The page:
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Influence of the COPD Assessment Test respiratory item score on the decision to hospitalize patients with disease exacerbation in a hospital emergency department

Pulido Herrero E, Villanueva Etxebarria A, Aramburu Ojembarrena A, Piñera Salmerón P, Quintana López JM, Esteban González C, Gallardo Rebollal MS, Amigo Angulo JM, Urrutikoetxea Etxebarria S, Ibarrola Luengas I, Armentia Bardeci JM, García Gutiérrez S

Servicio de Urgencias, OSIBarrualde- Galdakao, Galdakao, Bizkaia, Spain. Red de Investigación en Servicios de Salud en Enfermedades Crónicas (REDISSEC), Galdakao, Bizkaia, Spain. Investigación en Urgencias, Biocruces Bizkaia Health Research Institute, Barakaldo, Bizkaia, Spain. Unidad de Investigación, OSI Barrualde-Galdakao, Galdakao, Bizkaia, Spain. Servicio de Respiratorio, OSIBarrualde- Galdakao, Galdakao, Bizkaia, Spain. Enfermedades Respiratorias, Biocruces Bizkaia Health Research Institute, Barakaldo, Bizkaia, Spain. Servicio de Urgencias, Hospital Reina Sofía, Murcia, Spain.

Objectives. The COPD Assessment Test (CAT) measures quality of life in patients with chronic obstructive pulmonary disease (COPD) as well as disease impact on activities of daily living. The questionnaire consists of 8 items related to breathing (cough, phlegm, chest tightness, and breathlessness) and other symptoms (low energy level, sleep disturbances, limitations on daily activities, and confidence when leaving the home). We investigated the relative impact of respiratory versus nonrespiratory scoring on the total CAT score at different moments in the course of COPD exacerbations: baseline (24 hours before an exacerbation), during the exacerbation, 15 days later, and 2 months later. To assess the influence of the respiratory item score on decisions to hospitalize patients treated for exacerbated COPD in our hospital emergency department (ED).
Methods. Prospective cohort study. We recruited patients who came to our ED for symptoms consistent with exacerbated COPD. Sociodemographic and clinical data were recorded. Clinical information, including treatments pleustarted in the ED and CAT scores, were also recorded. The event was defined as highly symptomatic if the patient’s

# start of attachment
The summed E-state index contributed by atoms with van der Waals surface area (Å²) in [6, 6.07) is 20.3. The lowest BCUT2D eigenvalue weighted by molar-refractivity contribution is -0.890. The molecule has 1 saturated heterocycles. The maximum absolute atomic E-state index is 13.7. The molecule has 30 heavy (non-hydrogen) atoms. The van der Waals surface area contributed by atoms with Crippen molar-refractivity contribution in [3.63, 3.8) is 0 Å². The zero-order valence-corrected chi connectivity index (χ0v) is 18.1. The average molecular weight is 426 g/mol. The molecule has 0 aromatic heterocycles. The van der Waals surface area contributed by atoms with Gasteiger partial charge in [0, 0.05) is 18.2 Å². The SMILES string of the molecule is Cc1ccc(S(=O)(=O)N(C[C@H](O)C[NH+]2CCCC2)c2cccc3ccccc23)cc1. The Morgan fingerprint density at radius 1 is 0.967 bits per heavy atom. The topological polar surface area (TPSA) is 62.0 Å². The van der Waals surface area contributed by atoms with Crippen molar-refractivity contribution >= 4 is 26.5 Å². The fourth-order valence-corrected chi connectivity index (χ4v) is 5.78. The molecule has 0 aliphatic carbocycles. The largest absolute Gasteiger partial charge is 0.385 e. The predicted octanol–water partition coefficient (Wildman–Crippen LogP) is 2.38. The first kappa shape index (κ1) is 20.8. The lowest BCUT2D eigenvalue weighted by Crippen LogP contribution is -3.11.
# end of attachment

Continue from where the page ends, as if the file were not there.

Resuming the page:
score was 3 points or higher on at least 3 of the 4 respiratory items at baseline. The outcome measures for the first objective were the total CAT score and item scores at the 4 time points before (baseline), during (ED), and after the exacerbation. The outcome for the second objective was hospital admission.
Results. A total of 587 patients were included. The mean (SD) total CAT score was 13.48 (7.29) at baseline, 24.86 (7.25) in the ED, 14.7 (7.47) at 15 days, and 13.45 (7.36) at 2 months. The respiratory item scores accounted for a mean 53.4% (20.76%) of the total score at baseline and 48.2% (11.47%) of the total score in the ED. Eighty-two patients (14.0%) were classified as being highly symptomatic. A total of 359 (61.2%) were admitted. Predictors of hospital admission were classification as highly symptomatic, odds ratio (OR, 3.045; 95% CI, 1.585–5.852, P < .001), dyspnea at rest (OR, 2.906; 95% CI:1.943–4.346, P < .001), and start of the following treatments in the ED: oxygen therapy (OR, 4.550; 95% CI, 3.056–6.773; P < .0001), diuretic (OR, 1.754; 95% CI, 1.091 2.819; P = .02), and intravenous antibiotics (OR, 1.536; 95% CI, 1.034–2.281; P = .03). The model achieved an area under the receiver operating characteristic curve of 0.80 (95% CI, 0.763–0.836).
Conclusions. Hospital admission from the ED is highly likely in patients with COPD exacerbation who have high baseline CAT scores, dyspnea at rest in the ED, and require oxygen therapy, diuretics, or intravenous antibiotics in the ED. The total CAT score and scores on respiratory items provide a tool for tailoring pharmacalogic and nonpharmacologic treaments and can facilitate follow-up evaluations.

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